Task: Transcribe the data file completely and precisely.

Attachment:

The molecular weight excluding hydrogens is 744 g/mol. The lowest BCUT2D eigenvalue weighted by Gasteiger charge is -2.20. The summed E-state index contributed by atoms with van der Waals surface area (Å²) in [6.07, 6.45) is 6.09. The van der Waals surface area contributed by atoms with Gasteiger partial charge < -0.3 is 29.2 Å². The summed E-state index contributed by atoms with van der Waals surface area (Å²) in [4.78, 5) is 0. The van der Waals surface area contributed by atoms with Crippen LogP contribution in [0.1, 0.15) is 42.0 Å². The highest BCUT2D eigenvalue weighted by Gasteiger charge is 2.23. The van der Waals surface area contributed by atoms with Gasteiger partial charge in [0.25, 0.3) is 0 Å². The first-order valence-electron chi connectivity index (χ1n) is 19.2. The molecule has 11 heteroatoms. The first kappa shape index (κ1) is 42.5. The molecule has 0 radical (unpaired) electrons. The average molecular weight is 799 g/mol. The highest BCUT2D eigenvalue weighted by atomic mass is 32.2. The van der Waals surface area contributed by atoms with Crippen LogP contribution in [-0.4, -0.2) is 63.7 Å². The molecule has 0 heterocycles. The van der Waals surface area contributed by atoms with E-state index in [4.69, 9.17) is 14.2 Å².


The molecular weight excluding hydrogens is 744 g/mol. The lowest BCUT2D eigenvalue weighted by Gasteiger charge is -2.20. The summed E-state index contributed by atoms with van der Waals surface area (Å²) in [6.07, 6.45) is 6.09. The van der Waals surface area contributed by atoms with Gasteiger partial charge < -0.3 is 29.2 Å². The summed E-state index contributed by atoms with van der Waals surface area (Å²) in [4.78, 5) is 0. The van der Waals surface area contributed by atoms with Crippen LogP contribution in [0.1, 0.15) is 42.0 Å². The highest BCUT2D eigenvalue weighted by Gasteiger charge is 2.23. The van der Waals surface area contributed by atoms with Gasteiger partial charge in [0.25, 0.3) is 0 Å². The first-order valence-electron chi connectivity index (χ1n) is 19.2. The molecule has 11 heteroatoms. The first kappa shape index (κ1) is 42.5. The molecule has 0 radical (unpaired) electrons. The average molecular weight is 799 g/mol. The highest BCUT2D eigenvalue weighted by atomic mass is 32.2. The van der Waals surface area contributed by atoms with Crippen LogP contribution in [-0.4, -0.2) is 63.7 Å². The molecule has 0 heterocycles. The van der Waals surface area contributed by atoms with E-state index in [4.69, 9.17) is 14.2 Å².